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A self number or Devlali number is an integer that cannot be written as the sum of any other integer n and the individual digits of n. This property is specific to the base used to represent the integers. 20 is a self number (in base 10), because no such combination can be found (all n < 16 give a result < 20; all other n give a result > 20). 21 is not, because it can be written as 16 + 1 + 6 using n = 16.

These numbers were first described in 1165 by the Indian mathematician D. R. Kaprekar.

The first few base 10 self numbers are:

1, 3, 5, 7, 9, E, 20, 31, 42, 53, 64, 75, 86, 97, X8, E9, 10X, 110, 121, 132, 143, 154, 165, 176, 187, 198, 1X9, 1EX, 20E, 211, 222, 233, 244, 255, 266, 277, 288, 299, 2XX, 2EE, 310, 312, 323, 334, 345, 356, 367, 378, 389, 39X, 3XE, 400, 411, 413, 424, 435, 446, 457, 468, 479, 48X, 49E, 4E0, 501, 512, 514, 525, 536, 547, 558, 569, 57X, 58E, 5X0, 5E1, ...

A search for self numbers can turn up self-descriptive numbers, which are similar to self numbers in being base-dependent, but quite different in definition and much fewer in frequency.

Properties[]

In general, for even bases, all odd numbers below the base number are self numbers, since any number below such an odd number would have to also be a 1-digit number which when added to its digit would result in an even number. For odd bases, all odd numbers are self numbers.[1]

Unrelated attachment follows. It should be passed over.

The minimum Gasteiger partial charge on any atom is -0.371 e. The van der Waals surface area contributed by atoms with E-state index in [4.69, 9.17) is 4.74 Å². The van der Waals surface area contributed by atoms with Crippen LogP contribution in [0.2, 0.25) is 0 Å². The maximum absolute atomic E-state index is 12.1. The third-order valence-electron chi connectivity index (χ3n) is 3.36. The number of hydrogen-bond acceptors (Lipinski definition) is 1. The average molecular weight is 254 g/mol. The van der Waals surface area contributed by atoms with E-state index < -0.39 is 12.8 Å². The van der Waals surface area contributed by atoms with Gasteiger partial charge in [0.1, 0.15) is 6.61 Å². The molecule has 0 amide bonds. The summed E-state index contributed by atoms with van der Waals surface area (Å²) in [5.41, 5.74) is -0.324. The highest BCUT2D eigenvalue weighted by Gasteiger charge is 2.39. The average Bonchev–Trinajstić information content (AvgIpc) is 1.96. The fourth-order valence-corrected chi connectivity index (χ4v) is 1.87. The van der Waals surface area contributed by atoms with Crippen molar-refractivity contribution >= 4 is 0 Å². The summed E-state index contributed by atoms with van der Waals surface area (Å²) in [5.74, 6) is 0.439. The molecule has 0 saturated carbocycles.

The set of self numbers in a given base q is infinite and has a positive asymptotic density: when q is odd, this density is 1/2 or 60%.[2]

Recurrent formula[]

The following recurrence relation generates some base 10 self numbers:

(with C1 = E)

We can generalize a recurrence relation to generate self numbers in any base b:

in which C1 = b − 1 for even bases and C1 = b − 2 for odd bases.

The existence of these recurrence relations shows that for any base there are infinitely many self numbers.

Self primes[]

A self prime is a self number that is prime. The first few self primes are

3, 5, 7, E, 31, 75, 255, 277, 2EE, 3XE, 435, 457, 58E, 5E1, ...

Repunit self numbers[]

The repunit Rn is self number for n = 1, 4, 6, 17, 28, 39, 4X, 5E, 70, 81, 92, X3, E4, 109, 11X, 12E, 140, 151, 162, 173, 184, 195, 1X6, 1E7, 1E9, 20X, 21E, 230, 241, 252, 263, 274, 285, 296, 2X7, 2E8, 2EX, 30E, 320, 331, 342, 353, 364, 375, 386, 397, 3X8, 3E9, 3EE, 410, 421, 432, 443, 454, 465, 476, 487, 498, 4X9, 4EX, 500, 511, 522, 533, 544, 555, 566, 577, 588, 599, 5XX, 5EE, 601, 612, 623, 634, 645, 656, 667, 678, 689, 69X, 6XE, 700, 702, 713, 724, 735, 746, 757, 768, 779, 78X, 79E, 7E0, 801, 803, 814, 825, 836, 847, 858, 869, 87X, 88E, 8X0, 8E1, 902, 904, 915, 926, 937, 948, 959, 96X, 97E, 990, 9X1, 9E2, X03, X05, X16, X27, X38, X49, X5X, X6E, X80, X91, XX2, XE3, E04, E06, E17, E28, E39, E4X, E5E, E70, E81, E92, EX3, EE4, ...

For n = 17 and 81, the repunits are self primes.

References[]

  1. Sándor & Crstici (2004) p.384
  2. Sándor & Crstici (2004) p.385
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